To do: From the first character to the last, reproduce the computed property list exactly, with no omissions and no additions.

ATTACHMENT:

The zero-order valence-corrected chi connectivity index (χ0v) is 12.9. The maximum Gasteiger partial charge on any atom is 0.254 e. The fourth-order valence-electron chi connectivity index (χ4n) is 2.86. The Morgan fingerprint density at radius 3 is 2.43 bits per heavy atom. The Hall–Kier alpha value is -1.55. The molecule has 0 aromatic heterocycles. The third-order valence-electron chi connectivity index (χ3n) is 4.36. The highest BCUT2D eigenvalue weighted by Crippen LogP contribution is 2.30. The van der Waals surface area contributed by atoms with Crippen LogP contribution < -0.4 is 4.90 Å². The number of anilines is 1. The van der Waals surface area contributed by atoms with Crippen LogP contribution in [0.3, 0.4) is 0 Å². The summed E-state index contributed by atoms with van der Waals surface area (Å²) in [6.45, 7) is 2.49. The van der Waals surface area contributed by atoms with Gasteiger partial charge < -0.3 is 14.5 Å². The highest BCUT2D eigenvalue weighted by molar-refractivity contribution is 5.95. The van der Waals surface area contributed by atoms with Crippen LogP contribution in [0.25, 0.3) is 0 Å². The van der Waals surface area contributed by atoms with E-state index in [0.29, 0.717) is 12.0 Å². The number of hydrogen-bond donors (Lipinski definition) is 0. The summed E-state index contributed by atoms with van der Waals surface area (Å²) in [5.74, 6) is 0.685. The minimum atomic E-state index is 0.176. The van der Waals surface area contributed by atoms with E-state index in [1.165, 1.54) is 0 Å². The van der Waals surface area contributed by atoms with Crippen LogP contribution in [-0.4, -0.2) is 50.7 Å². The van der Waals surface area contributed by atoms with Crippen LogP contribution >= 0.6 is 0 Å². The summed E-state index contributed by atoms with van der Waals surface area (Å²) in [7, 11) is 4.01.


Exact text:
The zero-order valence-corrected chi connectivity index (χ0v) is 12.9. The maximum Gasteiger partial charge on any atom is 0.254 e. The fourth-order valence-electron chi connectivity index (χ4n) is 2.86. The Morgan fingerprint density at radius 3 is 2.43 bits per heavy atom. The Hall–Kier alpha value is -1.55. The molecule has 0 aromatic heterocycles. The third-order valence-electron chi connectivity index (χ3n) is 4.36. The highest BCUT2D eigenvalue weighted by Crippen LogP contribution is 2.30. The van der Waals surface area contributed by atoms with Crippen LogP contribution < -0.4 is 4.90 Å². The number of anilines is 1. The van der Waals surface area contributed by atoms with Crippen LogP contribution in [0.3, 0.4) is 0 Å². The summed E-state index contributed by atoms with van der Waals surface area (Å²) in [6.45, 7) is 2.49. The van der Waals surface area contributed by atoms with Gasteiger partial charge < -0.3 is 14.5 Å². The highest BCUT2D eigenvalue weighted by molar-refractivity contribution is 5.95. The van der Waals surface area contributed by atoms with Crippen LogP contribution in [0.25, 0.3) is 0 Å². The van der Waals surface area contributed by atoms with E-state index in [0.29, 0.717) is 12.0 Å². The number of hydrogen-bond donors (Lipinski definition) is 0. The summed E-state index contributed by atoms with van der Waals surface area (Å²) in [5.74, 6) is 0.685. The minimum atomic E-state index is 0.176. The van der Waals surface area contributed by atoms with E-state index in [1.165, 1.54) is 0 Å². The van der Waals surface area contributed by atoms with Crippen LogP contribution in [-0.4, -0.2) is 50.7 Å². The van der Waals surface area contributed by atoms with Crippen LogP contribution >= 0.6 is 0 Å². The summed E-state index contributed by atoms with van der Waals surface area (Å²) in [7, 11) is 4.01.